Bier Brewery will be releasing bombers of Sanitarium Belgian Quad on Friday December 13th in limited quantities in celebration of their anniversary this year. Sanitarium won a silver medal during 2012′s Great American Beer Festival in the Belgian-Style Abbey Ale category. This event will also include 20 beers on tap including Hator (not sure what this one is, but it may be something new), Billy Baroo, Trippelle, 1.21 Gigawatts and more. The fun starts at 12pm, with pints flowing at 3pm, live entertainment from The Grinning Man, and food from Flavor Truck.
If you are looking for a reason to like Twenty Tap even more, now’s your chance. We dropped by to try Twenty Tap’s recently released American Pale and Brown ales today. There have been rumors floating around for some time that Broad Ripple’s popular tap house had brewing on their mind, but nothing was officially confirmed. Twenty Tap tweeted about their release this Friday.
Stop in today and try our brew!!! now pouring our American Pale and Brown! Bring an empty growler and fill it for $11. Our beer only !!!
— twentytap (@twentytap) November 15, 2013
Make sure and head by for a pint before they run out. Looking forward to some great new local beer in the area. Cheers!
I had the opportunity to join Bill Jimerson of IndyBeerNews, along with Zach Typinski of Oskar Blues Brewery, Cari Crowe of Mass Ave Pub, Evan Batt of World Class Beer, and Andrew Camp of The Biercast for an Oskar Blues tapping and live taping of Indy Beer News at The Mass Ave Pub. This was such a great time. We got to sample Mama’s Little Yella Pils, Dale’s Pale Ale, Old Chub – Scottish Style Ale, Deviant Dale’s IPA, G’Knight Imperial Red Ale, and Ten FIDY. These beers are very well put together, and interestingly enough, most of them that were served were no older than 2 weeks. Here’s the podcast:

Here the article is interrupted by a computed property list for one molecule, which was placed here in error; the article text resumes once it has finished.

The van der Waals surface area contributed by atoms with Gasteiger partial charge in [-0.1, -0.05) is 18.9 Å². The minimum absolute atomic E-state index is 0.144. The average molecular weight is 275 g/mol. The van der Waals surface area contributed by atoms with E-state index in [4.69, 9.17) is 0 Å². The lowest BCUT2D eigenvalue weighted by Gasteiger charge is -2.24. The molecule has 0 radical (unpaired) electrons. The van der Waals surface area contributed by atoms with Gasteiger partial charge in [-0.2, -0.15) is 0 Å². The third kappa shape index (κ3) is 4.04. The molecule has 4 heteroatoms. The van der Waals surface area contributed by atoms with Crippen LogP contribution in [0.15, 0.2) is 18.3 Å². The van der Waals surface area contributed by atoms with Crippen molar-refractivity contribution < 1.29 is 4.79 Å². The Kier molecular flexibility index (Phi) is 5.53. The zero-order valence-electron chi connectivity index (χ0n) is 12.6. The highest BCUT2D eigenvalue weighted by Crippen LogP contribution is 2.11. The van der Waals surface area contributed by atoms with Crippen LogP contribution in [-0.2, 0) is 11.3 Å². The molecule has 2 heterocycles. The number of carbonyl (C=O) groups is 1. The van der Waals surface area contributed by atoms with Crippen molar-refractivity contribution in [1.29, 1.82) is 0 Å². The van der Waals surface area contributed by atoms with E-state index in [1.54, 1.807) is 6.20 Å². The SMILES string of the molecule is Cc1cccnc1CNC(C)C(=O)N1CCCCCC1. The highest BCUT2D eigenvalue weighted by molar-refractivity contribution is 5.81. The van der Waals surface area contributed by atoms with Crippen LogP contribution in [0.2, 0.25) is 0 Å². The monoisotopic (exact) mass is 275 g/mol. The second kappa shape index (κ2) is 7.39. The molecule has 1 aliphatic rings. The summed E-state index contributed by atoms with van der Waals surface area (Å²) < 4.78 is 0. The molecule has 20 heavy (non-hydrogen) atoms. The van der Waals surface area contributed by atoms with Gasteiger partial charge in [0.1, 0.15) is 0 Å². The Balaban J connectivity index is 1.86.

Indy Beer News will be hosting the first of a quarterly series of discussions called Indy Beer Talks at the Tomlinson Tap Room on November 20th at 7:30. This upcoming event will feature Clay Robinson of Sun King Brewing, Jon Lang of Triton Brewing Company, Chris Sikich of The Indianapolis Star, and Jake Koeneman of Hoosier Beer Geeks and will cover industry growth, market saturation, and increasing competition in the craft beer world. Thanks again to Indy Beer News, Mass Ave Pub, and the panelists from this podcast for the great beer and conversation. Click here if you’d like to attend this event at Tomlinson Tap. This should be an awesome time.
There is a special place in my heart for high gravity beer. Brewing it is even better. But sometimes your grain bill can exceed the capacity of your equipment. If you’ve already tried this I’m sure you’ll understand the frustration. You smack your yeast pack, get your strike water ready, and then… DOH! TOO MUCH GRAIN! First world problems I know. Don’t let that stop you As long as you’ve got a decent pot there is still hope! Here are a few tips and techniques you can use to make big beers using small equipment.
1) Know Your Capacity
Hopefully you are reading this before you’ve already spilled grain all over the place. Knowing your mash tun’s capacity is CRUCIAL to make big beers. If you are trying to cram more than 13 pounds of grain into a 5 gallon mash tun you are in for a rude awakening Planning ahead when making a recipe, and taking into account the capacity of your mash tun will definitely reduce the amount cursing and last minute adjustments you’ll have to make to your batch. Here are some tools from the Green Bay Rackers Homebrew Club that will help you calculate the grain capacity needed for you recipes.
2) Make a Double Brew